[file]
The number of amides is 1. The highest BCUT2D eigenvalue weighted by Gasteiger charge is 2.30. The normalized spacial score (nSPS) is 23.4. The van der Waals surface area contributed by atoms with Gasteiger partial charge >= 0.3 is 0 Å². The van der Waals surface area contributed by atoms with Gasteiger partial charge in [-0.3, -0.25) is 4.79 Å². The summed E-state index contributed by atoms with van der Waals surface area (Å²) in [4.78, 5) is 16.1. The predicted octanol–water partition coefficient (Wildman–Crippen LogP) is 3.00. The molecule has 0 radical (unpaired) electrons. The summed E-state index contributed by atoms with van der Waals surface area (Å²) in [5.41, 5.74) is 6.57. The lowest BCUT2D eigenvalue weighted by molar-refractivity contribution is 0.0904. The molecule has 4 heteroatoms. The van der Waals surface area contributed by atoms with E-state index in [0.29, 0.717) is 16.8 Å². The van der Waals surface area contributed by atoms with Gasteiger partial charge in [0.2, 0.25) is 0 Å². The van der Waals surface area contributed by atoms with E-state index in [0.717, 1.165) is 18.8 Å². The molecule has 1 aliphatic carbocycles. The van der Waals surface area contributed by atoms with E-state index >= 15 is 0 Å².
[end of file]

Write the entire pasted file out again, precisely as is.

The number of amides is 1. The highest BCUT2D eigenvalue weighted by Gasteiger charge is 2.30. The normalized spacial score (nSPS) is 23.4. The van der Waals surface area contributed by atoms with Gasteiger partial charge >= 0.3 is 0 Å². The van der Waals surface area contributed by atoms with Gasteiger partial charge in [-0.3, -0.25) is 4.79 Å². The summed E-state index contributed by atoms with van der Waals surface area (Å²) in [4.78, 5) is 16.1. The predicted octanol–water partition coefficient (Wildman–Crippen LogP) is 3.00. The molecule has 0 radical (unpaired) electrons. The summed E-state index contributed by atoms with van der Waals surface area (Å²) in [5.41, 5.74) is 6.57. The lowest BCUT2D eigenvalue weighted by molar-refractivity contribution is 0.0904. The molecule has 4 heteroatoms. The van der Waals surface area contributed by atoms with E-state index in [0.29, 0.717) is 16.8 Å². The van der Waals surface area contributed by atoms with Gasteiger partial charge in [0.2, 0.25) is 0 Å². The van der Waals surface area contributed by atoms with E-state index in [0.717, 1.165) is 18.8 Å². The molecule has 1 aliphatic carbocycles. The van der Waals surface area contributed by atoms with E-state index >= 15 is 0 Å².